Many of your detractors will use this as an excuse to say “See? These guys don’t know what they’re talking about! They contradict themselves?” But I see this as a clear sign of intellectual integrity. And this is how actual human knowledge advances. By trial and error. Not by confidently asserting things we dont know and then digging our heels in when facts disagree with us. Many times it’s the theists who wont budge from a position no matter how much evidence they have against them. Their cognitive dissonance won’t allow it because they’ve invested so much personally into their faith. So thank you for having the intellectual honesty and courage to publically admit when you get it wrong. I applaud that.

  7. Avatar
    Nexus  January 28, 2019

    Was the entire post about “all Jews” washing their hands?

  8. Avatar
    flcombs  January 28, 2019

    No one is perfect. But “perfection” as much as possible is having open, honest educated discourse and the blog certainly provides that. So what might have been a mistake is really just proof that the blog meets its goals!!!

  9. Avatar
    Hngerhman  January 28, 2019

    Would that more in the world exhibited this level of intellectual honesty.

  10. Avatar
    J.J.  January 28, 2019

    Just curious… are there other reasons that you think the author was not Jewish? I tend to think the author was Jewish (regardless if it was John Mark or Adam Sandler) because of subtle Jewish allusions such as the rare Greek word “magilalon” in 7:32 alluding to Isaiah 35:5-6 LXX, but maybe that happened from oral tradition? Thoughts?

    • Bart
      Bart  January 29, 2019

      My view is that gentile Christians were already learning to read the Bible in very subtle ways. Note what Paul assumes his pagan converts were capable of grasping in 1 Corinthians (“the rock is Christ” 10:4)!

  11. Avatar
    mikezamjara  January 28, 2019

    At least you didn’t say that in public debate and apologize 4 years after like Dan Wallace. It could have been worse don’t you think?

  12. Avatar
    James Chalmers  January 28, 2019

    To say the obvious, it was highly commendable of you to make the retraction you did–to be driven by evidence.
    Nonetheless, attributions of authorship (guesses as to basic facts about authorship) are a big deal in New Testament scholarship and introductory texts. So I wonder: now on balance, where does Ehrman stand? Is it “Mark was most likely gentile,” “Mark was most likely Jewish,” or “this one we really had best not call one way or the other”?

    • Bart
      Bart  January 29, 2019

      Ehrman needs to blog again on the question! But it’ll take a bit of digging, and he’s deep into the Apocalypse of Peter just now….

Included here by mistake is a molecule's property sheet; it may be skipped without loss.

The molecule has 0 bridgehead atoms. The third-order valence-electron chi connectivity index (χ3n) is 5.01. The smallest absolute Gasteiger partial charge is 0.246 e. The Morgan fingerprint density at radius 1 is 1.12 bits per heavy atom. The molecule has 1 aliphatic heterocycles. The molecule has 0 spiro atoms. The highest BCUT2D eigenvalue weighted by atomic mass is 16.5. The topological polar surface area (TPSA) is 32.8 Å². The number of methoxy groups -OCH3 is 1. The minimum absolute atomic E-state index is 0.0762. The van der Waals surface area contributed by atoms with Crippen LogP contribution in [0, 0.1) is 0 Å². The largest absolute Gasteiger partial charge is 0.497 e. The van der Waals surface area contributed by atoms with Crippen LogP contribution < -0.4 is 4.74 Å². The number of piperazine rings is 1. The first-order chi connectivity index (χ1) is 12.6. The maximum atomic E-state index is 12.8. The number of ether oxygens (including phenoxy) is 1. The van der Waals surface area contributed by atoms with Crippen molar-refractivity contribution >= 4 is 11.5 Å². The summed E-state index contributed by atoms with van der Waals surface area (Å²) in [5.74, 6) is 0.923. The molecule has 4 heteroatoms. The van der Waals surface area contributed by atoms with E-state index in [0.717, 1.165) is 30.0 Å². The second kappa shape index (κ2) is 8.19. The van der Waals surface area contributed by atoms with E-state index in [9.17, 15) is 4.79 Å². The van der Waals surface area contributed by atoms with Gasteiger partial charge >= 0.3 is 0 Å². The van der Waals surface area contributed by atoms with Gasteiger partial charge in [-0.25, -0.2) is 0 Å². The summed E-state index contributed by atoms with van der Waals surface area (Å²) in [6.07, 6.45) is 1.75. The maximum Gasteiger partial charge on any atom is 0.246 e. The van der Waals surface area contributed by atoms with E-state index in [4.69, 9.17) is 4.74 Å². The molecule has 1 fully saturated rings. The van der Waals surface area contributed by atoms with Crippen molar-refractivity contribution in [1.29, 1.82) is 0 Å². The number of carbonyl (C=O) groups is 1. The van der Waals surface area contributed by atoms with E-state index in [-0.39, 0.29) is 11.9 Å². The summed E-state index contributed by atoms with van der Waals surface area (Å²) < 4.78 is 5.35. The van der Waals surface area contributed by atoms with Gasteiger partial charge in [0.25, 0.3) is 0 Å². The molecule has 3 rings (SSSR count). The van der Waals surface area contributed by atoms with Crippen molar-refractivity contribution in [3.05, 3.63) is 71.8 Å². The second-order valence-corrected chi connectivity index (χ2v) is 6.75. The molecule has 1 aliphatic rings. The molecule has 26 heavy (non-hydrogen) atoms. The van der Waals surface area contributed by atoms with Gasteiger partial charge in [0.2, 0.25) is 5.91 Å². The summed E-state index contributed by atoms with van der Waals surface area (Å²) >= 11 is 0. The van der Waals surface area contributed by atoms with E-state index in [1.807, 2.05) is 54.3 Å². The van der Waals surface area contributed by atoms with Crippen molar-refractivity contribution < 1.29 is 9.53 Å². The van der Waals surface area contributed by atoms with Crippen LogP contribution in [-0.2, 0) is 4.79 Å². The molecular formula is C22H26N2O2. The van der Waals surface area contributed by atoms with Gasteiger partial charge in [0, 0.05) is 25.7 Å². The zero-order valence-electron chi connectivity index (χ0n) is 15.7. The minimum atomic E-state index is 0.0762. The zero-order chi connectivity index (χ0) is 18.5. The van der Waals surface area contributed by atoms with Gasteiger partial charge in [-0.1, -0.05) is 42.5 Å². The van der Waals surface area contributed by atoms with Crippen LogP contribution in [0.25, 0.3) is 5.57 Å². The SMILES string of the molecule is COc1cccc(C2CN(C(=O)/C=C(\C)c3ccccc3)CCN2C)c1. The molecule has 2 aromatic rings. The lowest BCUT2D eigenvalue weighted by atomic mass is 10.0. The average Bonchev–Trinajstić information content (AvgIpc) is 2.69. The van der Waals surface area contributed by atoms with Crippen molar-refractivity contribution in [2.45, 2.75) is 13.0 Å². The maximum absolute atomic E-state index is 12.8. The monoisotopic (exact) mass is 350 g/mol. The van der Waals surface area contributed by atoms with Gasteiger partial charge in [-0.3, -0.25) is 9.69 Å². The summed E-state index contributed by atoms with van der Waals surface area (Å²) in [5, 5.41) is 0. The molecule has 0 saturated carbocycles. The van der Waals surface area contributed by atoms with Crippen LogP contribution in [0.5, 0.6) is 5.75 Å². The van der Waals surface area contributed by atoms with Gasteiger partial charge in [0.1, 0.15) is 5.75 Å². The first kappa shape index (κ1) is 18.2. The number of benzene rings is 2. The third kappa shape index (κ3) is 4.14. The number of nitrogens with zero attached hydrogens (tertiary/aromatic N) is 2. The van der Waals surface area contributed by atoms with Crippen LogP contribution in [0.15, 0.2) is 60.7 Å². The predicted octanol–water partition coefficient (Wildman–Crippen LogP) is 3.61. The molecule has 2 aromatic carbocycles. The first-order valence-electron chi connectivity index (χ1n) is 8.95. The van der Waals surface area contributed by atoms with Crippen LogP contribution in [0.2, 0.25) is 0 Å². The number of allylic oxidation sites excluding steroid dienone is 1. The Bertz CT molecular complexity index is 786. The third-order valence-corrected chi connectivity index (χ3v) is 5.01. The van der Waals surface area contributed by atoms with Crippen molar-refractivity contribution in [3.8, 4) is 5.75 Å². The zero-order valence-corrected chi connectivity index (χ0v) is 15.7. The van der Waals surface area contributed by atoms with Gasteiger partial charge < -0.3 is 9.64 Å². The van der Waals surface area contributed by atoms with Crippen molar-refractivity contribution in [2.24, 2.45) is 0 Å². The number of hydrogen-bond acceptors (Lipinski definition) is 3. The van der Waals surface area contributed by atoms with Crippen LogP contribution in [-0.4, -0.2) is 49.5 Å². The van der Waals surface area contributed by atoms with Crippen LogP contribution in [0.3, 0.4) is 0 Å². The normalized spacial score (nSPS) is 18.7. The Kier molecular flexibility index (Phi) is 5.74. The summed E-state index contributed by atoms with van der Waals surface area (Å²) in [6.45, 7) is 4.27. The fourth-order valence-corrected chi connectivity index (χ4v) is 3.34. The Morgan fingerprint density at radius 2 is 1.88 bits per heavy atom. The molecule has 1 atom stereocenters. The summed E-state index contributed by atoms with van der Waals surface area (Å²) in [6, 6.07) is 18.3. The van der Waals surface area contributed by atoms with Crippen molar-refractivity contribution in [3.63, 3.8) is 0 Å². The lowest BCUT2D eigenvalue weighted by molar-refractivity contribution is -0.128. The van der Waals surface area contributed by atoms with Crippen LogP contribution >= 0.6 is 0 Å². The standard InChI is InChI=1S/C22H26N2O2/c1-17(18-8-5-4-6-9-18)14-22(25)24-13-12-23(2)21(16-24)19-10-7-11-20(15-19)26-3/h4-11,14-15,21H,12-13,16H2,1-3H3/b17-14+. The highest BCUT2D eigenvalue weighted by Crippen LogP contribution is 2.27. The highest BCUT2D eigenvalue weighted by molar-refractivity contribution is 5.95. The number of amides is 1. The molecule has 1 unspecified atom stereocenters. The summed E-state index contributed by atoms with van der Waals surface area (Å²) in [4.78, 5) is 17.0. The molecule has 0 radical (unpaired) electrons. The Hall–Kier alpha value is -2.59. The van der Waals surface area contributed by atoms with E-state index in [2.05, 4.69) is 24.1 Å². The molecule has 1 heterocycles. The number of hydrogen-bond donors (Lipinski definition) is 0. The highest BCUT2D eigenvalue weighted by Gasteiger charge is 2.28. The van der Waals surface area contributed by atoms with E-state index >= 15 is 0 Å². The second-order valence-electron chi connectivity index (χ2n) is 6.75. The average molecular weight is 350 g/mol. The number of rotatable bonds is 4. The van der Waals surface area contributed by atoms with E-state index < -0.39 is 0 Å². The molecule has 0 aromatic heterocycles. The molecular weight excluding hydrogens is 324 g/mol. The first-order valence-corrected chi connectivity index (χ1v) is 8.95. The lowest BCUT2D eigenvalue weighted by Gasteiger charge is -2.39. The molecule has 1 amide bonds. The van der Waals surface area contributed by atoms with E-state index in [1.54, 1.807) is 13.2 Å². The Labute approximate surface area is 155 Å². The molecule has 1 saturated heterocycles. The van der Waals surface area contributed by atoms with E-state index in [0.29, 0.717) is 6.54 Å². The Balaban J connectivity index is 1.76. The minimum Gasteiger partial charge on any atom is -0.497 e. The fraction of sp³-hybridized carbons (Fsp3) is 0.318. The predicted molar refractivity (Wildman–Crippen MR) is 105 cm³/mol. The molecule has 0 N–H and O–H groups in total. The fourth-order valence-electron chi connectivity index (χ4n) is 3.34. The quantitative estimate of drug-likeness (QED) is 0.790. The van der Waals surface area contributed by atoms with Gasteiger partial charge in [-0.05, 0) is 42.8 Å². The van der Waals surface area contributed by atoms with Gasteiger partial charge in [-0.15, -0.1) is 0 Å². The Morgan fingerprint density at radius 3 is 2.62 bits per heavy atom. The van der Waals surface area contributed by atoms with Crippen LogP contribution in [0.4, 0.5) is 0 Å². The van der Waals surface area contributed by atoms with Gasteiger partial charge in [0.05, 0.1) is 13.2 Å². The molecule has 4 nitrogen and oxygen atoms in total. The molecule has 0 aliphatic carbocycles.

13. Avatar
    chixter  January 28, 2019

    Dr. Ehrman, admitting an error is a hallmark of one who is genuine in their work and instills more confidence in the author to the critical reader. My take away is that any bias you may have (we all have some) is way down on the scale as you try to present an accurate portrayal of a complex period in history. I am not finished I have read Forged, Triumph, and am in the middle of How Jesus became God. I would like to ask perhaps you can point me in the direction at least; Do you know of any colleagues that have taken a similar historical approach similar to your own on the development of Islam and the prophet Mohammad (PABBUH)? I would like to begin reading such works.

    • Bart
      Bart  January 29, 2019

      No, not really, and for some very obvious reasons. But a good place to start would be with my colleague Carl Ernst’s book on Reading the Qur’an.

    • Avatar
      SeptimusHM  February 1, 2019

      I’m reading a book called Muhammad and the Believers by Fred Donner. Donner seems to be a prominent expert on the Quran and early Islam.

  14. Avatar
    EldonTyrell  January 28, 2019

    This was refreshing. Thanks fot the honesty and intellectual integrity. That approach works well in a marriage as well 😁

  15. Avatar
    scroffler  January 28, 2019

    Bart,
    Absent the hand washing issue, do you have any opinion or other relevant threads of evidence pertaining to whether or not the author of Mark was Jewish?

  16. Avatar
    Rpkruger  January 28, 2019

    If a Jew could say that “all the Jews washed their hands,” maybe the Pharisees were more influential than generally thought.

    • Bart
      Bart  January 29, 2019

      At least that htis author maybe thought they were. (Not the same thing!)

  17. Avatar
    godspell  January 29, 2019

    This one and only time, I think I can speak for everyone here when I say it’s a relief to know you make mistakes too.

    😉

  18. Avatar
    Bewilderbeast  January 29, 2019

    See why we have a high regard for you!?